3 Life-Changing Habits You Can Implement Today

Melody Wilding, LMSW
Oct 20 · 3 min read

Do you feel like you’re in a rut?

Has your motivation disappeared without any signs of a comeback?

From time to time we all fall in a “funk” — when we feel plagued by a lack of focus and feel down for reasons we can’t put our finger on.

Sound familiar? Blame the solopreneur blues.

While the solopreneur blues is not a condition in the scientific sense, every entrepreneur, freelancer, or creator is familiar with the feeling of loneliness that accompanies blazing your own trail.

Sometimes it seems the toughest part about going solo isn’t the technical knowledge needed to build a company or find customers. Rather, the most difficult part is the battle within — it’s precisely this thought: “I am alone in this”.

While you’re deeply committed and invested in your business, your friends and family may not understand what it is that you actually do all day or why. Not to mention you may spend the majority of your day physically alone without any input from a team or peers.

How can you lift yourself out of this pattern and start feeling brighter every day?

Here are a few practical tips for combating the solopreneur blues.

Do a Perspective Check

Take stock of the people in your life you turn to when times are hard. Recall instances when they’ve shown you support. A better attitude often begins with gratitude and a fresh perspective.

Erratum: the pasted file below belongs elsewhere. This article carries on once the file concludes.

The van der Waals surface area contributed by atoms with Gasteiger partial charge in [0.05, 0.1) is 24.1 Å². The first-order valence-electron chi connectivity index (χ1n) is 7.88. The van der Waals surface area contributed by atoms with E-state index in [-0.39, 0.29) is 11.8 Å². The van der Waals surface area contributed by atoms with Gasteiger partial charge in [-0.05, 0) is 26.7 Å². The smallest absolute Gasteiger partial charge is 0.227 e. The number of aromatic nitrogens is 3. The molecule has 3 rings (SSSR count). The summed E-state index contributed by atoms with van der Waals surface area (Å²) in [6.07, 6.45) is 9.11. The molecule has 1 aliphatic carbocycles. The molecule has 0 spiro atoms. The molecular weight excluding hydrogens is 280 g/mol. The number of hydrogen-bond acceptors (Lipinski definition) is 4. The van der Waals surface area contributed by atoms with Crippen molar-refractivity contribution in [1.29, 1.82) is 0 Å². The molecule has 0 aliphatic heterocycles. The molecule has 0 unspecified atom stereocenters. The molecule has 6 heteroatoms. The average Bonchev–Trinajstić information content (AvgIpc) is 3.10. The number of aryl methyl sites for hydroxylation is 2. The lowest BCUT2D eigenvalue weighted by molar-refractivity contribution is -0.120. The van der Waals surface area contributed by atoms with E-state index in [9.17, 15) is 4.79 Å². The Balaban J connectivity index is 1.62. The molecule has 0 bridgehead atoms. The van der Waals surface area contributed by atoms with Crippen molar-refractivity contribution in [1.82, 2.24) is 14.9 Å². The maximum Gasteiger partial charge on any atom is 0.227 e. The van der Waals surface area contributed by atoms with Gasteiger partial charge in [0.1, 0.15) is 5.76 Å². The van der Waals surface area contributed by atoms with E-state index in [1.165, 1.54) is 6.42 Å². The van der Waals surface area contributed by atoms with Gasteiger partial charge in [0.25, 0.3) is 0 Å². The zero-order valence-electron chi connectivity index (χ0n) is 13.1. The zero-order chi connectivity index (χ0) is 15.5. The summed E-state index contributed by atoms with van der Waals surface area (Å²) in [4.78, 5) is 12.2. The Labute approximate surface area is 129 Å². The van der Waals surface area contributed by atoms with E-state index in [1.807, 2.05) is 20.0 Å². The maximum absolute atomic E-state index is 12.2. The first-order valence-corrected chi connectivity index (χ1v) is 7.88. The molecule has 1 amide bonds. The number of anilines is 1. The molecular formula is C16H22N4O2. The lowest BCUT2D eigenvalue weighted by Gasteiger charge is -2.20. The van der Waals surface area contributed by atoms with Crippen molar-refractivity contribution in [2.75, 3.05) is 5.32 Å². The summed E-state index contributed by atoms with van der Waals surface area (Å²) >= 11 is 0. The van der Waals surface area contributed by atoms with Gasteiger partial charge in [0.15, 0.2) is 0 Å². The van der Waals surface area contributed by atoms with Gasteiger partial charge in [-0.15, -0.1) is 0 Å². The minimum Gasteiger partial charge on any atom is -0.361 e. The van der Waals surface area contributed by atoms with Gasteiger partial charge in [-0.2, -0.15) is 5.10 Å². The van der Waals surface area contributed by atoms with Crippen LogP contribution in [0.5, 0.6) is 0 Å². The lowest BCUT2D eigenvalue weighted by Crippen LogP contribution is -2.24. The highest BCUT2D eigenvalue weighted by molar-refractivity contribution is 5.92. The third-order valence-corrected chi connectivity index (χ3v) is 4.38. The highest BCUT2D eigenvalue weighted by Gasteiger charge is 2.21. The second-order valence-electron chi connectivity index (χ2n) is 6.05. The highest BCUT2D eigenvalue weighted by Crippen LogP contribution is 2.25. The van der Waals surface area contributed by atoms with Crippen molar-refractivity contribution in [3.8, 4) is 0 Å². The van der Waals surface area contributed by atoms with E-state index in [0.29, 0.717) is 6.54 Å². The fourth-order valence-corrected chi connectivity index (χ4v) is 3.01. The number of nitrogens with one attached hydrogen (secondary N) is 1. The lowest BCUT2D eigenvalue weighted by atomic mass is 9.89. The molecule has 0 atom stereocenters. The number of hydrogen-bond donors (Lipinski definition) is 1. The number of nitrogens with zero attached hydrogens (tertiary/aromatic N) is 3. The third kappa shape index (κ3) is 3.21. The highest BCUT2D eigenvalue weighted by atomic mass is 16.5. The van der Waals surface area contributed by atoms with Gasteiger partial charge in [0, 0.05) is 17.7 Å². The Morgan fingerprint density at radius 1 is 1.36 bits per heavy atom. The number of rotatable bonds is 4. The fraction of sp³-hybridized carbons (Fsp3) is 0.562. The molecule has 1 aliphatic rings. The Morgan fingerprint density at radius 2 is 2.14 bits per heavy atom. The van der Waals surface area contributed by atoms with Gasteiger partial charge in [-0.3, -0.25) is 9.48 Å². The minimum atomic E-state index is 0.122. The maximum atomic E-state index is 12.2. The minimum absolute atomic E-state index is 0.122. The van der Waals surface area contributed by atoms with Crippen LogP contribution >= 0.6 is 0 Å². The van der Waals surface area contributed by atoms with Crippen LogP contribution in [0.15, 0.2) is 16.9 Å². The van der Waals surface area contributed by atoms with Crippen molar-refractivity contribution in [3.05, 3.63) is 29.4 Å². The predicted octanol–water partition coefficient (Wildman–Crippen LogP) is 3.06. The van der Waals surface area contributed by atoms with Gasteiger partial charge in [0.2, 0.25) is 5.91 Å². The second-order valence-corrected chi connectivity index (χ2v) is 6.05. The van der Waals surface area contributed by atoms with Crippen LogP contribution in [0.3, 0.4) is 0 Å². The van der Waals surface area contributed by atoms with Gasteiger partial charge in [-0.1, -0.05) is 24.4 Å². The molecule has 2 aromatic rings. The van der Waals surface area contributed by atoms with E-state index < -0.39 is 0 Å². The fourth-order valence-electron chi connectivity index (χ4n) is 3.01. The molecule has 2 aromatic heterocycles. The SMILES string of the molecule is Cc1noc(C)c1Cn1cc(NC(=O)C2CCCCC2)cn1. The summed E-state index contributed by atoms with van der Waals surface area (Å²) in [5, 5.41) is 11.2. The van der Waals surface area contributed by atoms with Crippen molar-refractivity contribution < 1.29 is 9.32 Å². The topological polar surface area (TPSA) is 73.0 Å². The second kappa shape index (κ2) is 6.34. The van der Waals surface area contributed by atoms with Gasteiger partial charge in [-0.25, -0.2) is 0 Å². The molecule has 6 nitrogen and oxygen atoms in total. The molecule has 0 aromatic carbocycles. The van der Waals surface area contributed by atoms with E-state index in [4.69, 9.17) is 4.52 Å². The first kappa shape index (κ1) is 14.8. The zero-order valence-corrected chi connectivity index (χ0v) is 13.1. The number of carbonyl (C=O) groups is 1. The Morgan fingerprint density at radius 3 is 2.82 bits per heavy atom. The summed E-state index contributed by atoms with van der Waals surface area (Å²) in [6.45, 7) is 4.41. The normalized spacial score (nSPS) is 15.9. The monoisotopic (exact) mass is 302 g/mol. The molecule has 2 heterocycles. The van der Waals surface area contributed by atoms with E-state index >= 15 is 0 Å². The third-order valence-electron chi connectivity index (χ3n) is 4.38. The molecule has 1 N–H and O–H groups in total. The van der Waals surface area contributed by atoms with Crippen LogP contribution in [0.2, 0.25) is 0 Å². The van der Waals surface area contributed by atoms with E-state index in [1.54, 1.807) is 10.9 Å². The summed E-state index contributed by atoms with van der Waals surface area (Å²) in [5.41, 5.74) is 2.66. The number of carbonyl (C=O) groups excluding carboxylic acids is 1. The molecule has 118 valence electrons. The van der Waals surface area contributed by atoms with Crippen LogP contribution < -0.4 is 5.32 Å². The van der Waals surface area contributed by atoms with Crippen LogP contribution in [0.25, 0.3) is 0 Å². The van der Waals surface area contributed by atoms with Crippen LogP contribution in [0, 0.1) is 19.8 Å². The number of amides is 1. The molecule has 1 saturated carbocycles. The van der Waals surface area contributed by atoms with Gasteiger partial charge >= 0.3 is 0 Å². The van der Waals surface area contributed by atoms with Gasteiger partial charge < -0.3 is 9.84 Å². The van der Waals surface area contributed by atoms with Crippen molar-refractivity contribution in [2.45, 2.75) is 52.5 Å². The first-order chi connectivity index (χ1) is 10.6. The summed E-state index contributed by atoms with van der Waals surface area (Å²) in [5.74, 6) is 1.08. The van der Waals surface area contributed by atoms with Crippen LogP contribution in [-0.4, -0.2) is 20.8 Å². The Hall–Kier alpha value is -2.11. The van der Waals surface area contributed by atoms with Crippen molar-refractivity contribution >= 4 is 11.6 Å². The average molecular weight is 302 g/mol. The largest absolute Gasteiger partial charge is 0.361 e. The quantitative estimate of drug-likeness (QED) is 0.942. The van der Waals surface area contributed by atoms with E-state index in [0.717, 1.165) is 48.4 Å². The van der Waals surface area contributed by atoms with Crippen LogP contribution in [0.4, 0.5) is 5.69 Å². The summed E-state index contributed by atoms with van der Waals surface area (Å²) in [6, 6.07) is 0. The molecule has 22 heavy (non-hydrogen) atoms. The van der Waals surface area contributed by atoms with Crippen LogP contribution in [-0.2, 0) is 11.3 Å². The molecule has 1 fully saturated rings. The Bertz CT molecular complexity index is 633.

Limit Time on Social Media

You may be comparing your progress to an inaccurate picture of other people’s achievements and unnecessarily eroding your self-esteem and motivation. Comparison is the thief of joy. If you find yourself in this trap, it’s time for a social media detox. Start small by unfollowing one to three people daily who are sapping your energy.

Embrace Your Social Instincts

Networking events are a great way to surround yourself with interesting people, but if big groups aren’t your thing, try gathering a small mastermind group together once a month. You also eat lunch and dinner every day (hopefully), so why not turn meals into an opportunity to connect with someone (rather than zoning out and watching TV)?

Remember, there’s a big difference between being alone and feeling lonely. Being alone isn’t always a bad thing. Some people cherish their alone time as a way to recharge and get their best thinking done. However, if your feelings of loneliness are persistent and worsening, the best thing you can do is speak up and reach out for help.

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Melody Wilding, LMSW

Written by

Executive coach to sensitive high-achievers. Professor. Feat. NYT, NBC, CNN. Get your free copy of The 5-Minute Inner Critic Makeover: melodywilding.com/guide


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